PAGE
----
“It is only for a time, else I couldn’t let thee go, my dear,” said Mrs. Sterling, with a close embrace.
“I shall see you at church, and Tuesday evenings, even if you don’t find time to come to us, so I shall not say good-by at all;” and David shook hands warmly, as he put her into the carriage.
“I’ll invite you to my wedding when I make up my mind,” said Kitty, with feminine malice; for in her eyes Christie was an old maid who doubtless envied her her “lots of lovers.”
“I hope you will be very happy. In the mean time try to save dear Mrs. Sterling all you can, and let her make you worthy a good husband,” was Christie’s answer to a speech she was too noble to resent by a sharp word, or even a contemptuous look.
Then she drove away, smiling and waving her hand to the old lady at her window; but the last thing she saw as she left the well-beloved lane, was David going slowly up the path, with Kitty close beside him, talking busily. If she had heard the short dialogue between them, the sight would have been less bitter, for Kitty said:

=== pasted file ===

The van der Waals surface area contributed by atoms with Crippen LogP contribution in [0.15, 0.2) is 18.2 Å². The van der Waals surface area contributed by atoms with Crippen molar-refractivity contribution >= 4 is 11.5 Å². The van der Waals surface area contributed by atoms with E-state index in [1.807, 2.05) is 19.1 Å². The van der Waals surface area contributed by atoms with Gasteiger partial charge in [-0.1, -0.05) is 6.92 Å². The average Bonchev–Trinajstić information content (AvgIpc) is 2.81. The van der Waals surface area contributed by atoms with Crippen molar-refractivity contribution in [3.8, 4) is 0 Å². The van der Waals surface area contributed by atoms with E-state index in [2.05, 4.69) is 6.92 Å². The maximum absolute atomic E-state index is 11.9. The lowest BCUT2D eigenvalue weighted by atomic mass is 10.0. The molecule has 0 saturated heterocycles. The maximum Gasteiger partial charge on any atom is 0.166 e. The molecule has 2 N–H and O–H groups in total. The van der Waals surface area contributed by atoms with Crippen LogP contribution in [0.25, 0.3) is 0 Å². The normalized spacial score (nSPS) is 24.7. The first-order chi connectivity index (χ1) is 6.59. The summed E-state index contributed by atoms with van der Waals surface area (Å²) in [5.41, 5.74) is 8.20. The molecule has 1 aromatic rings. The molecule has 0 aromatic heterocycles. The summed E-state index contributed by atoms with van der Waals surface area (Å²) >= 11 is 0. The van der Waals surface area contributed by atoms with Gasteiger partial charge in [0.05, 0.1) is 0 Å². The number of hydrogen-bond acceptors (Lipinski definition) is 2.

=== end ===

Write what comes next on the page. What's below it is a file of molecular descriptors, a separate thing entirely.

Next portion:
“She’s dreadful good; but I’m glad she’s gone: ain’t you?”
“Had you rather have her here than me?”
“Then why don’t you ask her to come back.”
“I would if I could!”
“I never did see any thing like it; every one is so queer and cross to-day I get snubbed all round. If folks ain’t good to me, I’ll go and marry Miles! I declare I will.”
“You’d better,” and with that David left her frowning and pouting in the porch, and went to shovelling snow with unusual vigor.
Mr. Power received Christie so hospitably that she felt at home at once, and took up her new duties with the energy of one anxious to repay a favor. Her friend knew well the saving power of work, and gave her plenty of it; but it was a sort that at once interested and absorbed her, so that she had little time for dangerous thoughts or vain regrets. As he once said, Mr. Power made her own troubles seem light by showing her others so terribly real and great that she was ashamed to repine at her own lot.
Her gift of sympathy served her well, past experience gave her a quick eye to read the truth in others, and the earnest desire to help and comfort made her an excellent almoner for the rich, a welcome friend to the poor. She was in just the right mood to give herself gladly to any sort of sacrifice, and labored with a quiet energy, painful to witness had any one known the hidden suffering that would not let her rest.